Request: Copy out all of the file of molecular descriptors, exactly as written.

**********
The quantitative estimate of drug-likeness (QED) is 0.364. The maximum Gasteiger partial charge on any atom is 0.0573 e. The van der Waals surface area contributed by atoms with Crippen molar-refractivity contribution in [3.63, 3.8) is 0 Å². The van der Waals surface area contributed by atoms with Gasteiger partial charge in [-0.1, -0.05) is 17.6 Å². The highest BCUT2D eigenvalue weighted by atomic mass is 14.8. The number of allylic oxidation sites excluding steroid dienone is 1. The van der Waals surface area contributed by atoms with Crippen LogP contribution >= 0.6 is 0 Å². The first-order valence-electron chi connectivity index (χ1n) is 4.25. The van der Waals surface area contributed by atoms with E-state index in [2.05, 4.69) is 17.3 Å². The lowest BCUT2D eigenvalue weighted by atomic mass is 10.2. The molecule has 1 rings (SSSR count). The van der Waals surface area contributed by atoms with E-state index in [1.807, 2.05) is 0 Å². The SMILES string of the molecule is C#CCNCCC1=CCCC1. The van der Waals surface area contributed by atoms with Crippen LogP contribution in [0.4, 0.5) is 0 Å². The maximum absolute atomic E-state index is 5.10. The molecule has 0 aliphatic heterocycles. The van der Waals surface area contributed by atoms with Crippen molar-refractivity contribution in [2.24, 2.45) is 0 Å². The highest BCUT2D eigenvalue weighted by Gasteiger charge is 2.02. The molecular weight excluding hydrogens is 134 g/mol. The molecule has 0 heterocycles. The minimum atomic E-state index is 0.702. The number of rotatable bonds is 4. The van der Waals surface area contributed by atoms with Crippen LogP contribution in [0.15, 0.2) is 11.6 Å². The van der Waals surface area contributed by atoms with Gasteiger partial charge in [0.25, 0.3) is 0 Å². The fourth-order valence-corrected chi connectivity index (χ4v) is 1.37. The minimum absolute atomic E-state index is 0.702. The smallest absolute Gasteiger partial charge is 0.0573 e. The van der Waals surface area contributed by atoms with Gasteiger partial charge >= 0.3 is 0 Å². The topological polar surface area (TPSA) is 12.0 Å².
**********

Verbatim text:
The quantitative estimate of drug-likeness (QED) is 0.364. The maximum Gasteiger partial charge on any atom is 0.0573 e. The van der Waals surface area contributed by atoms with Crippen molar-refractivity contribution in [3.63, 3.8) is 0 Å². The van der Waals surface area contributed by atoms with Gasteiger partial charge in [-0.1, -0.05) is 17.6 Å². The highest BCUT2D eigenvalue weighted by atomic mass is 14.8. The number of allylic oxidation sites excluding steroid dienone is 1. The van der Waals surface area contributed by atoms with Crippen LogP contribution >= 0.6 is 0 Å². The first-order valence-electron chi connectivity index (χ1n) is 4.25. The van der Waals surface area contributed by atoms with E-state index in [2.05, 4.69) is 17.3 Å². The lowest BCUT2D eigenvalue weighted by atomic mass is 10.2. The molecule has 1 rings (SSSR count). The van der Waals surface area contributed by atoms with E-state index in [1.807, 2.05) is 0 Å². The SMILES string of the molecule is C#CCNCCC1=CCCC1. The van der Waals surface area contributed by atoms with Crippen LogP contribution in [0.4, 0.5) is 0 Å². The maximum absolute atomic E-state index is 5.10. The molecule has 0 aliphatic heterocycles. The van der Waals surface area contributed by atoms with Crippen molar-refractivity contribution in [2.24, 2.45) is 0 Å². The highest BCUT2D eigenvalue weighted by Gasteiger charge is 2.02. The molecular weight excluding hydrogens is 134 g/mol. The molecule has 0 heterocycles. The minimum atomic E-state index is 0.702. The number of rotatable bonds is 4. The van der Waals surface area contributed by atoms with Crippen LogP contribution in [0.15, 0.2) is 11.6 Å². The van der Waals surface area contributed by atoms with Gasteiger partial charge in [0.25, 0.3) is 0 Å². The fourth-order valence-corrected chi connectivity index (χ4v) is 1.37. The minimum absolute atomic E-state index is 0.702. The smallest absolute Gasteiger partial charge is 0.0573 e. The van der Waals surface area contributed by atoms with Gasteiger partial charge >= 0.3 is 0 Å². The topological polar surface area (TPSA) is 12.0 Å².